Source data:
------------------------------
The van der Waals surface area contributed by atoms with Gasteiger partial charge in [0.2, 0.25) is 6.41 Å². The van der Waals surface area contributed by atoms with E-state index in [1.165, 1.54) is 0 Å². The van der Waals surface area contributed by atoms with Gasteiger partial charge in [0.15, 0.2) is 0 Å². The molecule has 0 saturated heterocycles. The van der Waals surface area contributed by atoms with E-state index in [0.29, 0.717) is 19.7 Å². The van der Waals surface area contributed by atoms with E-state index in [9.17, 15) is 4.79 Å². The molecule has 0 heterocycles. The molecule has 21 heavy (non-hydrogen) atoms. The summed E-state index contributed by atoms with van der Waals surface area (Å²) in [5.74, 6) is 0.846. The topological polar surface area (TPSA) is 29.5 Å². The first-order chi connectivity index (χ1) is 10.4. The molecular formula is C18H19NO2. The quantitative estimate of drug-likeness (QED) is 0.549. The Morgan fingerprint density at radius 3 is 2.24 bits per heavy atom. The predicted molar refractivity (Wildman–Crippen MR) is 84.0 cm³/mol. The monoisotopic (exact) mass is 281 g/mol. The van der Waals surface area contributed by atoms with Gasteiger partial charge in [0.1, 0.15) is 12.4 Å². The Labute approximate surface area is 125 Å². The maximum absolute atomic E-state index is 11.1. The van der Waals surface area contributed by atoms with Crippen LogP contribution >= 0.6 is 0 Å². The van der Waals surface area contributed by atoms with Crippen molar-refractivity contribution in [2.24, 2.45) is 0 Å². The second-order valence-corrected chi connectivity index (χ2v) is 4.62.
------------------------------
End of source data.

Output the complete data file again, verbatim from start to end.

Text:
The van der Waals surface area contributed by atoms with Gasteiger partial charge in [0.2, 0.25) is 6.41 Å². The van der Waals surface area contributed by atoms with E-state index in [1.165, 1.54) is 0 Å². The van der Waals surface area contributed by atoms with Gasteiger partial charge in [0.15, 0.2) is 0 Å². The molecule has 0 saturated heterocycles. The van der Waals surface area contributed by atoms with E-state index in [0.29, 0.717) is 19.7 Å². The van der Waals surface area contributed by atoms with E-state index in [9.17, 15) is 4.79 Å². The molecule has 0 heterocycles. The molecule has 21 heavy (non-hydrogen) atoms. The summed E-state index contributed by atoms with van der Waals surface area (Å²) in [5.74, 6) is 0.846. The topological polar surface area (TPSA) is 29.5 Å². The first-order chi connectivity index (χ1) is 10.4. The molecular formula is C18H19NO2. The quantitative estimate of drug-likeness (QED) is 0.549. The Morgan fingerprint density at radius 3 is 2.24 bits per heavy atom. The predicted molar refractivity (Wildman–Crippen MR) is 84.0 cm³/mol. The monoisotopic (exact) mass is 281 g/mol. The van der Waals surface area contributed by atoms with Gasteiger partial charge in [0.1, 0.15) is 12.4 Å². The Labute approximate surface area is 125 Å². The maximum absolute atomic E-state index is 11.1. The van der Waals surface area contributed by atoms with Crippen LogP contribution >= 0.6 is 0 Å². The van der Waals surface area contributed by atoms with Crippen molar-refractivity contribution in [2.24, 2.45) is 0 Å². The second-order valence-corrected chi connectivity index (χ2v) is 4.62.